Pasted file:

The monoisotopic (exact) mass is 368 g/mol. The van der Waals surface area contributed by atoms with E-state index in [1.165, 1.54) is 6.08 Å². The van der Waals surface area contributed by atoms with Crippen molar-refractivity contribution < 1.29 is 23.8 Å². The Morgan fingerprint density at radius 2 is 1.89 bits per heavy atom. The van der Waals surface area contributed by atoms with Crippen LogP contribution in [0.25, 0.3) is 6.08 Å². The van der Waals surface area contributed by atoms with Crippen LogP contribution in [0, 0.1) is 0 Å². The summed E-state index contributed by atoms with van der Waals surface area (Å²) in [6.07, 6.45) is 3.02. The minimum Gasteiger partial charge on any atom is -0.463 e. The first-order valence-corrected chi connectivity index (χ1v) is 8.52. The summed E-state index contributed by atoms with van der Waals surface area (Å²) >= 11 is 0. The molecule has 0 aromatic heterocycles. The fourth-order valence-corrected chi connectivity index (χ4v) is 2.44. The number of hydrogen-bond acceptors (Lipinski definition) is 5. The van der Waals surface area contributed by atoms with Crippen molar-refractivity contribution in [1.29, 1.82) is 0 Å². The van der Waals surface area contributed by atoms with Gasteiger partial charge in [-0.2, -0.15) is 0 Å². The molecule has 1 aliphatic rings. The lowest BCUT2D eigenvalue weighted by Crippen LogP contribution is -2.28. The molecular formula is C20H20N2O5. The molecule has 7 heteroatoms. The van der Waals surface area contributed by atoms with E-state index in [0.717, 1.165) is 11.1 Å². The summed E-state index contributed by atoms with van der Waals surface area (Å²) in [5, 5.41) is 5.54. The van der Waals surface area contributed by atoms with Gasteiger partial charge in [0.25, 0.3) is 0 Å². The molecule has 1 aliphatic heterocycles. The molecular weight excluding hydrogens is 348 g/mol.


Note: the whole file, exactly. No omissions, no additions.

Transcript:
The monoisotopic (exact) mass is 368 g/mol. The van der Waals surface area contributed by atoms with E-state index in [1.165, 1.54) is 6.08 Å². The van der Waals surface area contributed by atoms with Crippen molar-refractivity contribution < 1.29 is 23.8 Å². The Morgan fingerprint density at radius 2 is 1.89 bits per heavy atom. The van der Waals surface area contributed by atoms with Crippen LogP contribution in [0.25, 0.3) is 6.08 Å². The van der Waals surface area contributed by atoms with Crippen LogP contribution in [0, 0.1) is 0 Å². The summed E-state index contributed by atoms with van der Waals surface area (Å²) in [6.07, 6.45) is 3.02. The minimum Gasteiger partial charge on any atom is -0.463 e. The first-order valence-corrected chi connectivity index (χ1v) is 8.52. The summed E-state index contributed by atoms with van der Waals surface area (Å²) >= 11 is 0. The molecule has 0 aromatic heterocycles. The fourth-order valence-corrected chi connectivity index (χ4v) is 2.44. The number of hydrogen-bond acceptors (Lipinski definition) is 5. The van der Waals surface area contributed by atoms with Crippen molar-refractivity contribution in [1.29, 1.82) is 0 Å². The van der Waals surface area contributed by atoms with Gasteiger partial charge in [-0.2, -0.15) is 0 Å². The molecule has 1 aliphatic rings. The lowest BCUT2D eigenvalue weighted by Crippen LogP contribution is -2.28. The molecular formula is C20H20N2O5. The molecule has 7 heteroatoms. The van der Waals surface area contributed by atoms with E-state index in [0.717, 1.165) is 11.1 Å². The summed E-state index contributed by atoms with van der Waals surface area (Å²) in [5, 5.41) is 5.54. The van der Waals surface area contributed by atoms with Gasteiger partial charge in [0.25, 0.3) is 0 Å². The molecule has 1 aliphatic heterocycles. The molecular weight excluding hydrogens is 348 g/mol.